The prudential regulator has indicated that while its expenditure review looked at superannuation funds that made payments to Industry Super Australia (ISA), it did not look at investments made into ISA’s parent company Industry Super Holdings (ISH).
During a parliamentary hearing, Liberal Senator Andrew Bragg probed the Australian Prudential Regulation Authority (APRA) on whether it had considered investments into ISH as marketing expenditure, given it also owned The New Daily, and therefore needed to be looked at under the new best financial interests test.
APRA executive director for superannuation, Suzanne Smith, said funds contributed ISA under contractual arrangement services and were not putting funds directly into ISH.
“ISH is an investment that they hold. I think when we spoke last time Senator Bragg we talked about that as being part of the investment decision that they would make as part of their investment strategy,” Smith said.
“The payments to ISA will be a contract that they have and those arrangements will cover advertising in a different collective advertising and campaigns that will be run.”
Bragg argued that given super funds put money into ISH, which was members money, it indirectly funded The New Daily.
“The shareholders of ISH and the founding shareholders – they contributed to that a long time ago. They now have an investment in ISH. ISH generates revenue from IFM, which is the investment, one of the subsidiaries which is the most profitable part of that. So, profits will flow from IFM to ISH. We don't have any record of funds further money into ISH,” Smith said.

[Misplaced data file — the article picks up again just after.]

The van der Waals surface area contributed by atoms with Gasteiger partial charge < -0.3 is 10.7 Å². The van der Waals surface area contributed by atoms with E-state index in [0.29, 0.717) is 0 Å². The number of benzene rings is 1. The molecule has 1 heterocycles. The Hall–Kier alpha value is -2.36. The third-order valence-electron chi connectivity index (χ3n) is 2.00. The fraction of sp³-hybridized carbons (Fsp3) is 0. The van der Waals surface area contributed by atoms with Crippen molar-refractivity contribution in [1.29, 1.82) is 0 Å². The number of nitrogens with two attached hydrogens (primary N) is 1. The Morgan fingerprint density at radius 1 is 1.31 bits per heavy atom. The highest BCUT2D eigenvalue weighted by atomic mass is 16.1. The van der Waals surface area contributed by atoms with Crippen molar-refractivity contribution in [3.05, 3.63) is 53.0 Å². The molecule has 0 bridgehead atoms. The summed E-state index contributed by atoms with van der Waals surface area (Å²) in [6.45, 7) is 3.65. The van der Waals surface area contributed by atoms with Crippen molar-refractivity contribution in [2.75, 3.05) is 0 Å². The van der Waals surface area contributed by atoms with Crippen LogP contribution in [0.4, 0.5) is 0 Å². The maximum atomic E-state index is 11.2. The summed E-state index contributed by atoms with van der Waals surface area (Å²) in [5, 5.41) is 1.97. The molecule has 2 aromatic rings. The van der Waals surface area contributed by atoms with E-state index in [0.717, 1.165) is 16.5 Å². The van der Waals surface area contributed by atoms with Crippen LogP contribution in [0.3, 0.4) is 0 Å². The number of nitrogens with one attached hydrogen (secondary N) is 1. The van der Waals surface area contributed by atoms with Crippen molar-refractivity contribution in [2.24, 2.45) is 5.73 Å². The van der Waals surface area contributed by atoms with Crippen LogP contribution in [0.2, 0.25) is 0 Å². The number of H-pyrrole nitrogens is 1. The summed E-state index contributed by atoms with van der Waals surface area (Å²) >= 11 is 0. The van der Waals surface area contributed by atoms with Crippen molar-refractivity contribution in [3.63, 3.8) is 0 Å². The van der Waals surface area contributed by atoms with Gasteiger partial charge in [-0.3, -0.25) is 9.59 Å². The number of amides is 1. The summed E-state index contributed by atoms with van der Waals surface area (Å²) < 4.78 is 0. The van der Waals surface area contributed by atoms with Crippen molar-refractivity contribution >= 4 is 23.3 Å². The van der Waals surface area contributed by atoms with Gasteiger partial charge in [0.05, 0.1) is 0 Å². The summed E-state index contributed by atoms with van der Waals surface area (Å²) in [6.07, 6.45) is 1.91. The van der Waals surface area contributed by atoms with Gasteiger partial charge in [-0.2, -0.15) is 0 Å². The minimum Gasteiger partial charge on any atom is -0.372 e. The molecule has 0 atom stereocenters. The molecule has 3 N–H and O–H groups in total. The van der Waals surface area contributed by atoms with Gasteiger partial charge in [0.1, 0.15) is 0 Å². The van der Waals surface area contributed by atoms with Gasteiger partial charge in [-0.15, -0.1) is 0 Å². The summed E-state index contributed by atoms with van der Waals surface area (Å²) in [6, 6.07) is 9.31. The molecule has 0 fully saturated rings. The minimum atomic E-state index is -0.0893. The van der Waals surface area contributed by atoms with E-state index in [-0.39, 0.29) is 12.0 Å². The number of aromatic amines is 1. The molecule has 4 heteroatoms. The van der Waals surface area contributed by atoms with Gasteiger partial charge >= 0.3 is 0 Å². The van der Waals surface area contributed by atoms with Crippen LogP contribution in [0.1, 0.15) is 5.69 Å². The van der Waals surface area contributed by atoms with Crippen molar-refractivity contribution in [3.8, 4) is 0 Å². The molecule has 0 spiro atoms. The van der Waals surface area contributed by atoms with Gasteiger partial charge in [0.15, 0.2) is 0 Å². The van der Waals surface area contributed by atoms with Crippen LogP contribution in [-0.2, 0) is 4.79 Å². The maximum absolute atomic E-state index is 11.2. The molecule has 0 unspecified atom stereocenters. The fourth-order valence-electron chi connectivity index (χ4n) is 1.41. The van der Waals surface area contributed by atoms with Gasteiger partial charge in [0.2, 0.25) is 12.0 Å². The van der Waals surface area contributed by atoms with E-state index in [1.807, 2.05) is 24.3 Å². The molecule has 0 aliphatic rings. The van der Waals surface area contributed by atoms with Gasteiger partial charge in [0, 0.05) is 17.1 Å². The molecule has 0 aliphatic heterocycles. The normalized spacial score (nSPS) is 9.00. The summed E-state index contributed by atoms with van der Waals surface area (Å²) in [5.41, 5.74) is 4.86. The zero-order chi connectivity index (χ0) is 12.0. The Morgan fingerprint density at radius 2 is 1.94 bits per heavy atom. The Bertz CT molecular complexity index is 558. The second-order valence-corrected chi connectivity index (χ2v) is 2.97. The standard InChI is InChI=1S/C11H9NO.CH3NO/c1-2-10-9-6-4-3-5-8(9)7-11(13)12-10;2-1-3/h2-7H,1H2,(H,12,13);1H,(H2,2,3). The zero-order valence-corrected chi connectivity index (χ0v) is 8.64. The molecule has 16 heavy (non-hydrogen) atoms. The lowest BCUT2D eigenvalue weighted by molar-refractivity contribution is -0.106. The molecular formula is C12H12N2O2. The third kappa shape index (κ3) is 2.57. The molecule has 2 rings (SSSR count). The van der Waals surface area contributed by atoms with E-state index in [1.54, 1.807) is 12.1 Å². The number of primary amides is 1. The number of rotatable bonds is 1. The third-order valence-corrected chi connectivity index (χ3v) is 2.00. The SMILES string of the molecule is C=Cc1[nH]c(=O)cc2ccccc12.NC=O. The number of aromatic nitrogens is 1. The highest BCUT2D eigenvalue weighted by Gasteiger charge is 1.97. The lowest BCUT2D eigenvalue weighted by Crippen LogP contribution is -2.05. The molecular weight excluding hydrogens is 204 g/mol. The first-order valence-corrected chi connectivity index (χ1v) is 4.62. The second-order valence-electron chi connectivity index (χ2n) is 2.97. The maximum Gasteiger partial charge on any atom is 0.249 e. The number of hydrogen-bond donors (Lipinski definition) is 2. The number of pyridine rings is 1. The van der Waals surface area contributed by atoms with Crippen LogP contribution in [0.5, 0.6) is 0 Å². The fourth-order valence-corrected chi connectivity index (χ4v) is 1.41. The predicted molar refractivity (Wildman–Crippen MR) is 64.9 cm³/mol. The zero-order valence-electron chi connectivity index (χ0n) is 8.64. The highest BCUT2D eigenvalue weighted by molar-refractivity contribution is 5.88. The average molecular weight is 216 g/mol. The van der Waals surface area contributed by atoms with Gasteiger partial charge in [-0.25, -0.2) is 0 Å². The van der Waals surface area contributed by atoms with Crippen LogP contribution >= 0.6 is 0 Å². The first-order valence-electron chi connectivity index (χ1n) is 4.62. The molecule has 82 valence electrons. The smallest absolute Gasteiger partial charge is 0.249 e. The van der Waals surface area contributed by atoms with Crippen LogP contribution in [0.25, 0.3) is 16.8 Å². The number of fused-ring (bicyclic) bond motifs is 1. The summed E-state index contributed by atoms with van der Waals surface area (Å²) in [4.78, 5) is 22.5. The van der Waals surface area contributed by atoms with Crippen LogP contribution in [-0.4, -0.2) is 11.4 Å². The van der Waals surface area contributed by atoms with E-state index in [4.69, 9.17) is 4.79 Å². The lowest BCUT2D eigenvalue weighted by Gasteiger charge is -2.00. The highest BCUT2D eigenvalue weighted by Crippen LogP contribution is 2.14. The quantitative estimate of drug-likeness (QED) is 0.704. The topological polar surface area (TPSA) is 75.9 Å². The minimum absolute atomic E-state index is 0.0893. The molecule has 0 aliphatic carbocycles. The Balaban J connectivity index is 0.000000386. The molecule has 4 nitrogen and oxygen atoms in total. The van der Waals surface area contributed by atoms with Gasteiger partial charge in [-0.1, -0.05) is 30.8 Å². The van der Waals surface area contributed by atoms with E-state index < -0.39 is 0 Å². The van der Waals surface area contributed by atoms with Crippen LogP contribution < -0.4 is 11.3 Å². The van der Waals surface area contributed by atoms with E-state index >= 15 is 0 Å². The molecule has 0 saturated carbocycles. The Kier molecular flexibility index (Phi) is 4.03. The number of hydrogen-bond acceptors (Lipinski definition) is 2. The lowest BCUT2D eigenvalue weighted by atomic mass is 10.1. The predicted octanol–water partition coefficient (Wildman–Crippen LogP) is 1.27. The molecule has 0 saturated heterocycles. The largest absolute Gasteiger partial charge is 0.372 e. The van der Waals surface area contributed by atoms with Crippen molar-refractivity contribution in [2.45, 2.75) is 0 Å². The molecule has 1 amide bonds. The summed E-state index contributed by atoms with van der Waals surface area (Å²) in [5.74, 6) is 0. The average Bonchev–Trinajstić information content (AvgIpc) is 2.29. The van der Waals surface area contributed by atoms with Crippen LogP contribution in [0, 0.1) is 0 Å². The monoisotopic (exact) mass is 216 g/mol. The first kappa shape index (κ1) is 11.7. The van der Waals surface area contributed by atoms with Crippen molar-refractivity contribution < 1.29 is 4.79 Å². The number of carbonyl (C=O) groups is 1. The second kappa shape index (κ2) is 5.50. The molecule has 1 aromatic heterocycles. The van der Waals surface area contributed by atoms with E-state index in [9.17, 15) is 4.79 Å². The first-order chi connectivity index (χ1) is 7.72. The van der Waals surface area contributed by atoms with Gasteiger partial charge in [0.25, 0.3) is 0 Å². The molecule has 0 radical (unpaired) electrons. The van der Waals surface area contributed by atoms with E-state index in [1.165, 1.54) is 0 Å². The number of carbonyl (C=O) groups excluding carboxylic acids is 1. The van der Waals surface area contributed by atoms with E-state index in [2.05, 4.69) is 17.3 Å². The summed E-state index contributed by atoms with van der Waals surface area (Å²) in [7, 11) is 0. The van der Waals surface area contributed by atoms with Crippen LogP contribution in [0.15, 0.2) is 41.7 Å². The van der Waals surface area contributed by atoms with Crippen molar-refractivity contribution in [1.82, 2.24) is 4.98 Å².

“The expenditure review was undertaking expenditure for marketing, sponsorships and advertising. Putting capital into an investment is different – we didn't look at investments. As part of this review, we looked at expenditure on marketing, advertising and sponsorships of which there are contracts with ISA – they were captured.
“What we will be doing is there's a new test as of 1 July, which is the best financial interest duty, but funds now need to be held to account to and we need to look at how the expenditure that they're using on marketing and advertising will be in the best financial interests of members, that expenditure is under contracts with ISA for services.”
When Bragg asked whether funding The New Daily would pass or fail the best financial interests tests, Smith said it was APRA’s understanding that no funds were contributing any money directly to The New Daily and that the publication was a subsidiary of ISH.
“On that basis, if I was a super trustee, and I was putting money into any investment called Industry Super Holdings or something else, and that was funding then something else through a subsidiary, then I could do anything. Because your argument here because your argument here is an argument about subsidiary companies and the use of, of corporate structures,” Bragg said.
Smith said APRA did not regulate ISH or ISA but they regulated super funds and the way the funds made decisions around investments.